Int J Sports Med 2000; 21(1): 25-30
DOI: 10.1055/s-2000-10688
Physiology and Biochemistry
Georg Thieme Verlag Stuttgart ·New York

The Effect of Free Glutamine and Peptide Ingestion on the Rate of Muscle Glycogen Resynthesis in Man

 G. van Hall,  W. H. M. Saris,  P. A. I. van de Schoor,  A. J. M. Wagenmakers
  • Department of Human Biology, Maastricht University, Maastricht, The Netherlands
Further Information

Publication History

Publication Date:
31 December 2000 (online)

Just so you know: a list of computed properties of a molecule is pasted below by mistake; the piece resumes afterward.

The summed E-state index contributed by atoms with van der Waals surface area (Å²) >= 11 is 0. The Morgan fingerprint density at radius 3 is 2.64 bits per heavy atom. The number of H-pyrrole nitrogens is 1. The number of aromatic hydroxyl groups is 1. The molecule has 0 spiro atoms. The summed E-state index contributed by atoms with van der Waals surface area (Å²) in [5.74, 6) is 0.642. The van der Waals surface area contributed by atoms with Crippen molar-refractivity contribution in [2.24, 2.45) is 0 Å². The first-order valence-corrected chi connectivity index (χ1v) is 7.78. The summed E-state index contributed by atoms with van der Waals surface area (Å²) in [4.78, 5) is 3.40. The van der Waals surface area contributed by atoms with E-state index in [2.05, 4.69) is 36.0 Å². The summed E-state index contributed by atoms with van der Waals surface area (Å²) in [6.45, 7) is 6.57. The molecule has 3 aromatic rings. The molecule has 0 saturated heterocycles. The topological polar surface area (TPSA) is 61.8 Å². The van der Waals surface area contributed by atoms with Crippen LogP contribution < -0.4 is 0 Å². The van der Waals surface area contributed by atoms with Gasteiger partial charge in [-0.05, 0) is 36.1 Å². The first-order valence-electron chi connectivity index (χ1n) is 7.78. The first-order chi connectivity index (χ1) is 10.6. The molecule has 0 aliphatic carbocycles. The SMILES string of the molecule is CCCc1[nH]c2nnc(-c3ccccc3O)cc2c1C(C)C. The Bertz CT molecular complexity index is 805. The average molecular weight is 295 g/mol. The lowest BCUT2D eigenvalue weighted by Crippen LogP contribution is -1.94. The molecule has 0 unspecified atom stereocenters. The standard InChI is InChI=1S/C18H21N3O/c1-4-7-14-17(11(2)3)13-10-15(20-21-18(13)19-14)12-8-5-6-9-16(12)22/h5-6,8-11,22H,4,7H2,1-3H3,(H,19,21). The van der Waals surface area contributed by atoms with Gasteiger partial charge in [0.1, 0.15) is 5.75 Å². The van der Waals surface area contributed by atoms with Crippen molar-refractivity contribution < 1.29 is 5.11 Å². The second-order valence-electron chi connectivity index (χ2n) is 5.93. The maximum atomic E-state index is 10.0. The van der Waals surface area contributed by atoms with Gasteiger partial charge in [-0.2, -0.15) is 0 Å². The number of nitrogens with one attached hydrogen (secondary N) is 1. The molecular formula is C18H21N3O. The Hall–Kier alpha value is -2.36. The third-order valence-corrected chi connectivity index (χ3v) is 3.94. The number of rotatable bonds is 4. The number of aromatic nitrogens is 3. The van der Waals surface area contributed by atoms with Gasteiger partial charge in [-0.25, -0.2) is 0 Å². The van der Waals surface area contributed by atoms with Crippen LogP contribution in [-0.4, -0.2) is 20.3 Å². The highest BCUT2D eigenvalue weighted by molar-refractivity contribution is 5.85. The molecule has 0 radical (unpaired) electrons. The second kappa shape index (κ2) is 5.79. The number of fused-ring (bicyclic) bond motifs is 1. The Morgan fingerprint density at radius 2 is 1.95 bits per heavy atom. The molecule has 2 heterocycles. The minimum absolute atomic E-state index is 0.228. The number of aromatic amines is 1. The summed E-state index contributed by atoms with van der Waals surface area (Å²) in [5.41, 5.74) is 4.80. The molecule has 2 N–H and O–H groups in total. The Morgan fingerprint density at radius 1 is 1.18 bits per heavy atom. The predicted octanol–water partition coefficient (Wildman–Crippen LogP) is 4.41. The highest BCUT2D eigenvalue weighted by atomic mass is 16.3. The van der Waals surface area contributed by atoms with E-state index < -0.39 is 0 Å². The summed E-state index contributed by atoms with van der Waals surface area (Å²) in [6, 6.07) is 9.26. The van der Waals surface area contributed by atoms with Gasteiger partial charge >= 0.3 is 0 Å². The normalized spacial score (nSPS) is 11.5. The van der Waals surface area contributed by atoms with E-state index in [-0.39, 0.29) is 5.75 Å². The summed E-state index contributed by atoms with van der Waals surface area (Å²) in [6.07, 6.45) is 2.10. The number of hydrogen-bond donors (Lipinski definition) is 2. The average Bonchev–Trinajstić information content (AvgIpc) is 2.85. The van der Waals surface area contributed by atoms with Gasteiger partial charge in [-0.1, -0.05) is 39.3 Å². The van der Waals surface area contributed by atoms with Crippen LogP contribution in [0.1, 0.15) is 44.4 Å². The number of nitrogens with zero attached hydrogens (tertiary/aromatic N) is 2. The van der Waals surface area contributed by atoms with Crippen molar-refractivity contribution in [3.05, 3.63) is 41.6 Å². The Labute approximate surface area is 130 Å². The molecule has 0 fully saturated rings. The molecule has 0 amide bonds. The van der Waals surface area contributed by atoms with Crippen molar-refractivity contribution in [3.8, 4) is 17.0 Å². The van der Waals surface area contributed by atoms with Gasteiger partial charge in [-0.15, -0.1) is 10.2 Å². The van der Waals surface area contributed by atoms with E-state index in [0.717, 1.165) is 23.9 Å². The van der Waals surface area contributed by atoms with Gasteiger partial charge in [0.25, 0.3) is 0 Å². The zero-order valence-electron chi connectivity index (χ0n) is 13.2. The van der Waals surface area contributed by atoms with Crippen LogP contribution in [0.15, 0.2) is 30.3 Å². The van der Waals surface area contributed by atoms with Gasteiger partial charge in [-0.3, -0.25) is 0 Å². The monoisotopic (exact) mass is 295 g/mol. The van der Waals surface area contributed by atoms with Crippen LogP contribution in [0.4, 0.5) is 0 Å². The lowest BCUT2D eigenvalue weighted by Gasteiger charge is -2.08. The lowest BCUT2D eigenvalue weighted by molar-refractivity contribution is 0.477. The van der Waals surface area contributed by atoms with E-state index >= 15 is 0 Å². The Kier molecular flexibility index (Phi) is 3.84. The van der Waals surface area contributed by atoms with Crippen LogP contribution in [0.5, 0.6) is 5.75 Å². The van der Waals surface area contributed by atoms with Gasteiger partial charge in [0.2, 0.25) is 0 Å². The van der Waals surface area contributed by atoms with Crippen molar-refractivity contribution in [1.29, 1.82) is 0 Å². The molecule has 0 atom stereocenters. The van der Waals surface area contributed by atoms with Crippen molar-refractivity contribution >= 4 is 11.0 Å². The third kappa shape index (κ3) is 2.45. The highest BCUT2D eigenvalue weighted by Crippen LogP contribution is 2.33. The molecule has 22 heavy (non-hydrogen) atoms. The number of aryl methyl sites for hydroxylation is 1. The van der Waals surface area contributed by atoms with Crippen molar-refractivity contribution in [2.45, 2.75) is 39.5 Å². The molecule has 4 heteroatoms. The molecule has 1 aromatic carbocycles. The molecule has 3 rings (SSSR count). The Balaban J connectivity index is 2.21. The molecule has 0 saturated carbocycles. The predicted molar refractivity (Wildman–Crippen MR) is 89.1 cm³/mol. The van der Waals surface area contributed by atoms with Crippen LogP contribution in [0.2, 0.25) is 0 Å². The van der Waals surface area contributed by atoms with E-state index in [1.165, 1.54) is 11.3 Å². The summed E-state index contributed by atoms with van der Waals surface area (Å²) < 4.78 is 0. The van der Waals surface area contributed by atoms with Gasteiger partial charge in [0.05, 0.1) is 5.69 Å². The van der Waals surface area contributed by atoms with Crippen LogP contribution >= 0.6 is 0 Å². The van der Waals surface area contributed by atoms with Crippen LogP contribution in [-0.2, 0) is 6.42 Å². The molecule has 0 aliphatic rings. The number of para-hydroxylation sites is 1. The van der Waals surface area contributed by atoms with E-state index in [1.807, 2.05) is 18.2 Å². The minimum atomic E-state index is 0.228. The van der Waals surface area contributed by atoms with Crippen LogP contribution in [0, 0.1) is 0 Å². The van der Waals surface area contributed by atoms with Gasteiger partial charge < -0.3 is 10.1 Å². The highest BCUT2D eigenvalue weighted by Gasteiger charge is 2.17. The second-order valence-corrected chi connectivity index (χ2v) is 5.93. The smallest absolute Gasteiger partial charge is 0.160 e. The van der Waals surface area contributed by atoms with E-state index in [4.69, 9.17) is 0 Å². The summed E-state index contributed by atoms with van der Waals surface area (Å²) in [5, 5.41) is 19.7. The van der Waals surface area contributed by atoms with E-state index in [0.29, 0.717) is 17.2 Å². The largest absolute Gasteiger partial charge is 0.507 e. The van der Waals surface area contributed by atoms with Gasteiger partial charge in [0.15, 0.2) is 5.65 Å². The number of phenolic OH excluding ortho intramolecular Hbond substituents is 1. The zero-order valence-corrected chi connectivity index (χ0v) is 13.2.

The present study investigated previous claims that ingestion of glutamine and of protein-carbohydrate mixtures may increase the rate of glycogen resynthesis following intense exercise. Eight trained subjects were studied during 3 h of recovery while consuming one of four drinks in random order. Drinks were ingested in three 500 ml boluses, immediately after exercise and then after 1 and 2 h of recovery. Each bolus of the control drink contained 0.8 g × kg-1 body weight of glucose. The other drinks contained the same amount of glucose and 0.3 g × kg-1 body weight of 1) glutamine, 2) a wheat hydrolysate (26 % glutamine) and 3) a whey hydrolysate (6.6 % glutamine). Plasma glutamine, decreased by approximately 20 % during recovery with ingestion of the control drink, no changes with ingestion of the protein hydrolysates drinks, and a 2-fold increase with ingestion of the free glutamine drinks. The rate of glycogen resynthesis was not significantly different in the four tests: 28 ± 5, 26 ± 6, 33 ± 4, and 34 ± 3 mmol glucosyl units × kg-1 dry weight muscle × h-1 for the control, glutamine, wheat- and whey hydrolysate ingestion, respectively. It is concluded that ingestion of a glutamine/carbohydrate mixture does not increase the rate of glycogen resynthesis in muscle. Glycogen resynthesis rates were higher, although not statistically significant, after ingestion of the drink containing the wheat (21 ± 8 %) and whey protein hydrolysate (20 ± 6 %) compared to ingestion of the control and free glutamine drinks, implying that further research is needed on the potential protein effect.


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